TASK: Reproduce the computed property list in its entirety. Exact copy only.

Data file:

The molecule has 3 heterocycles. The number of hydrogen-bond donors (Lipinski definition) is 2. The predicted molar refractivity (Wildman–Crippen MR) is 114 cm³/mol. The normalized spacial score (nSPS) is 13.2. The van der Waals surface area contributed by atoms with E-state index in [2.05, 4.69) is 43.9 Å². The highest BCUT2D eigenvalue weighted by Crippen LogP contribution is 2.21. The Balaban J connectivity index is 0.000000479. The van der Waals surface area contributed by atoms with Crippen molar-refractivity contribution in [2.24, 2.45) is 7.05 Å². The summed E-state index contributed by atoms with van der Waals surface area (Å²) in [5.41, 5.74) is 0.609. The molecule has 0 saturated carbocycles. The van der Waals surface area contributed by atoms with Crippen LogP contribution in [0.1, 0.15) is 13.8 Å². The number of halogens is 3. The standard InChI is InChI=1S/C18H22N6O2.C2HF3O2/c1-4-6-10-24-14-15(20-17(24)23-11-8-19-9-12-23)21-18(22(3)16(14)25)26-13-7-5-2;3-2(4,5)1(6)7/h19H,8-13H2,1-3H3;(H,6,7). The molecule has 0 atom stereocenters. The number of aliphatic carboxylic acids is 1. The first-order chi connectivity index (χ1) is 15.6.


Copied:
The molecule has 3 heterocycles. The number of hydrogen-bond donors (Lipinski definition) is 2. The predicted molar refractivity (Wildman–Crippen MR) is 114 cm³/mol. The normalized spacial score (nSPS) is 13.2. The van der Waals surface area contributed by atoms with E-state index in [2.05, 4.69) is 43.9 Å². The highest BCUT2D eigenvalue weighted by Crippen LogP contribution is 2.21. The Balaban J connectivity index is 0.000000479. The van der Waals surface area contributed by atoms with Crippen molar-refractivity contribution in [2.24, 2.45) is 7.05 Å². The summed E-state index contributed by atoms with van der Waals surface area (Å²) in [5.41, 5.74) is 0.609. The molecule has 0 saturated carbocycles. The van der Waals surface area contributed by atoms with Crippen LogP contribution in [0.1, 0.15) is 13.8 Å². The number of halogens is 3. The standard InChI is InChI=1S/C18H22N6O2.C2HF3O2/c1-4-6-10-24-14-15(20-17(24)23-11-8-19-9-12-23)21-18(22(3)16(14)25)26-13-7-5-2;3-2(4,5)1(6)7/h19H,8-13H2,1-3H3;(H,6,7). The molecule has 0 atom stereocenters. The number of aliphatic carboxylic acids is 1. The first-order chi connectivity index (χ1) is 15.6.